Rugby officials calling for consistency from the code's judicial system have stopped short of calling for police intervention over on-field acts of violence.
Waikato Police District communications manager Andrew McAlley confirmed any complaints about violence on the rugby field would be dealt with in the same manner as any off-field assault.
''Our position is that there is no difference between assault on a sports field as opposed to assault in a bar or on the street,'' he said. ''Police deal with assaults on a routine basis and it is dealt with based on the nature of the complaint.''
The question was put to police following an on-field incident between Wallaby forward Scott Higginbotham and All Blacks captain Richie McCaw during last weekend's test match that ended in an 18-18 draw in Brisbane.
Higginbotham was suspended for four weeks for kneeing and head butting McCaw, a decision which has also seen him omitted from the Wallabies' upcoming tour of Europe.
But many, like Sport Waikato chief executive Matthew Cooper, believe the suspension did not fit the crime.
''I think in recent times the sentencing on rough play is becoming too lenient,'' Cooper told the Times.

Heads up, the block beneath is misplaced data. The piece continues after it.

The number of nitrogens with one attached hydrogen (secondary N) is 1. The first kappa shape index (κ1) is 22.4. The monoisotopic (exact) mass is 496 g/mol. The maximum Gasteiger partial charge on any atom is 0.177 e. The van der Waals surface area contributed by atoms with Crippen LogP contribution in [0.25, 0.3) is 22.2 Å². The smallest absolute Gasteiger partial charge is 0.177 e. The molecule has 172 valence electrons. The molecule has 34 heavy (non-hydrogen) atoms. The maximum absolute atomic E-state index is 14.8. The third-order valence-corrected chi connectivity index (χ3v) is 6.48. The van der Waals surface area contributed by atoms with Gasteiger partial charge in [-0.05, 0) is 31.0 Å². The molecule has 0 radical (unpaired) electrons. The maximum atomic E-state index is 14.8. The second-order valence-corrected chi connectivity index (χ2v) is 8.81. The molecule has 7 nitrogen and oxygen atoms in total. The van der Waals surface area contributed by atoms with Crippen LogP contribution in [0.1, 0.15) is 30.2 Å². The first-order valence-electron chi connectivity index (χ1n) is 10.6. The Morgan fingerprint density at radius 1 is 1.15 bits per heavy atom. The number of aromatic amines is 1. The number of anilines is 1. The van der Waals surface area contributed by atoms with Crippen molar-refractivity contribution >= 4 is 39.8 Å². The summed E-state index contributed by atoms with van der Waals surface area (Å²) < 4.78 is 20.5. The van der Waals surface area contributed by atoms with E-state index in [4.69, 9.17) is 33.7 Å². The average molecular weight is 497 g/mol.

But Cooper would not want to see police involvement in the code. ''I don't believe that should happen in the field of sport,'' he said.
''It appears to me if there is an outstanding player on the other team you can rough people up but you have to do it legally, play hard, play fair.
''You can be very physical and intimidate people by being physical and aggressive, but [Higginbotham] crossed the line and I believe he needed to pay a price - but for me the price wasn't high enough.''
''If a local enforcement officer was going down the road and saw this occur on the footpath - action would be taken which is far more serious.''
He was concerned too for the precedent such behaviour set for young rugby players coming through the grades.
Hamilton Boys High School deputy principal Nigel Hotham said school age players in particular were influenced by top level players.
''But it's that fine line between thuggery and the fact you are putting people on the field to play a physical and combative game - and I think if we get consistency of refereeing and adjudicating we shouldn't have issues.''
A view shared by Hamilton Old Boys Rugby Club president Stephen Shale who said it was up to the referees and judicial system to ensure matches are played in the right spirit.
''Head butting is head butting and it's just wrong - but I'm more concerned about my daughter who is a swimmer seeing a person like Lance Armstrong come crashing down and who is now disgraced - what does that do to sport and how do you determine any criminal factors in that?'' he said.
Fraser Tech club president Les Harrison said technology had made it difficult for players to ''get away with things'' on the rugby field.
''We probably got away with a lot more in my playing days but everything is a lot more obvious now,'' he said.
- © Fairfax NZ News
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